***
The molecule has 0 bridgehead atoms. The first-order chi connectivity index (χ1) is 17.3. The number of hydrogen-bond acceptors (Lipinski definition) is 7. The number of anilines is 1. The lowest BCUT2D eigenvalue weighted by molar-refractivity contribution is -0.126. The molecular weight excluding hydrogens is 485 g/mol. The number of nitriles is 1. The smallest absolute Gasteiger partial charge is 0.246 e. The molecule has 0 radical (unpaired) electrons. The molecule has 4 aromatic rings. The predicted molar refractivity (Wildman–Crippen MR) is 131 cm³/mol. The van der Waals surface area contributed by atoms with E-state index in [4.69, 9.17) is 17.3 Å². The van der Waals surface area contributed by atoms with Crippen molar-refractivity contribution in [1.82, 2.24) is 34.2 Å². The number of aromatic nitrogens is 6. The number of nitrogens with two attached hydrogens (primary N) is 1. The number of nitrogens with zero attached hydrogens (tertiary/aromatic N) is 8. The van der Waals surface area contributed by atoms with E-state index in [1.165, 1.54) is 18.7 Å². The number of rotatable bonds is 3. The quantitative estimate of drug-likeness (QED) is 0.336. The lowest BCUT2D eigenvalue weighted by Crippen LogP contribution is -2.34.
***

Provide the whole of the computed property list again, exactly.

The molecule has 0 bridgehead atoms. The first-order chi connectivity index (χ1) is 17.3. The number of hydrogen-bond acceptors (Lipinski definition) is 7. The number of anilines is 1. The lowest BCUT2D eigenvalue weighted by molar-refractivity contribution is -0.126. The molecular weight excluding hydrogens is 485 g/mol. The number of nitriles is 1. The smallest absolute Gasteiger partial charge is 0.246 e. The molecule has 0 radical (unpaired) electrons. The molecule has 4 aromatic rings. The predicted molar refractivity (Wildman–Crippen MR) is 131 cm³/mol. The van der Waals surface area contributed by atoms with E-state index in [4.69, 9.17) is 17.3 Å². The van der Waals surface area contributed by atoms with Crippen molar-refractivity contribution in [1.82, 2.24) is 34.2 Å². The number of aromatic nitrogens is 6. The number of nitrogens with two attached hydrogens (primary N) is 1. The number of nitrogens with zero attached hydrogens (tertiary/aromatic N) is 8. The van der Waals surface area contributed by atoms with E-state index in [1.165, 1.54) is 18.7 Å². The number of rotatable bonds is 3. The quantitative estimate of drug-likeness (QED) is 0.336. The lowest BCUT2D eigenvalue weighted by Crippen LogP contribution is -2.34.